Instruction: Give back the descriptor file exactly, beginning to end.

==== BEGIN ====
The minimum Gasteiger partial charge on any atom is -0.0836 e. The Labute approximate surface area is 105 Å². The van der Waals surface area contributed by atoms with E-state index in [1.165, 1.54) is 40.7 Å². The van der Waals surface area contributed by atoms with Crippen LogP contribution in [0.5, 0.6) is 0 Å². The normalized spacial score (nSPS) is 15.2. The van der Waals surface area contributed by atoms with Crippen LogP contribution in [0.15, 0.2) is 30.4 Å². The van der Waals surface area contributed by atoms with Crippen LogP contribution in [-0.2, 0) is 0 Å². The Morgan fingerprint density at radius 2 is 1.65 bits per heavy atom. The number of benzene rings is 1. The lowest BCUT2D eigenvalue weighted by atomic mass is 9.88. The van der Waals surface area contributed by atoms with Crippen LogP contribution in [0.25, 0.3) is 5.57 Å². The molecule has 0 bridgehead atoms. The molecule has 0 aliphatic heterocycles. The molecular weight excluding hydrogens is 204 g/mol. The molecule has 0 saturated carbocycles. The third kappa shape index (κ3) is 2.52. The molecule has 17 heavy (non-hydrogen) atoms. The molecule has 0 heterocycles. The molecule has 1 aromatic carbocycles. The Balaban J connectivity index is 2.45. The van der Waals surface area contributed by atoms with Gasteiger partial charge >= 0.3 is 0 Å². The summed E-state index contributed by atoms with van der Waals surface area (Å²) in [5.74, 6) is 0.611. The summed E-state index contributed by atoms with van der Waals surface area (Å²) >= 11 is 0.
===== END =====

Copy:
The minimum Gasteiger partial charge on any atom is -0.0836 e. The Labute approximate surface area is 105 Å². The van der Waals surface area contributed by atoms with E-state index in [1.165, 1.54) is 40.7 Å². The van der Waals surface area contributed by atoms with Crippen LogP contribution in [0.5, 0.6) is 0 Å². The normalized spacial score (nSPS) is 15.2. The van der Waals surface area contributed by atoms with Crippen LogP contribution in [0.15, 0.2) is 30.4 Å². The van der Waals surface area contributed by atoms with Crippen LogP contribution in [-0.2, 0) is 0 Å². The Morgan fingerprint density at radius 2 is 1.65 bits per heavy atom. The number of benzene rings is 1. The lowest BCUT2D eigenvalue weighted by atomic mass is 9.88. The van der Waals surface area contributed by atoms with Crippen LogP contribution in [0.25, 0.3) is 5.57 Å². The molecule has 0 bridgehead atoms. The molecule has 0 aliphatic heterocycles. The molecular weight excluding hydrogens is 204 g/mol. The molecule has 0 saturated carbocycles. The third kappa shape index (κ3) is 2.52. The molecule has 17 heavy (non-hydrogen) atoms. The molecule has 0 heterocycles. The molecule has 1 aromatic carbocycles. The Balaban J connectivity index is 2.45. The van der Waals surface area contributed by atoms with Gasteiger partial charge >= 0.3 is 0 Å². The summed E-state index contributed by atoms with van der Waals surface area (Å²) in [5.74, 6) is 0.611. The summed E-state index contributed by atoms with van der Waals surface area (Å²) >= 11 is 0.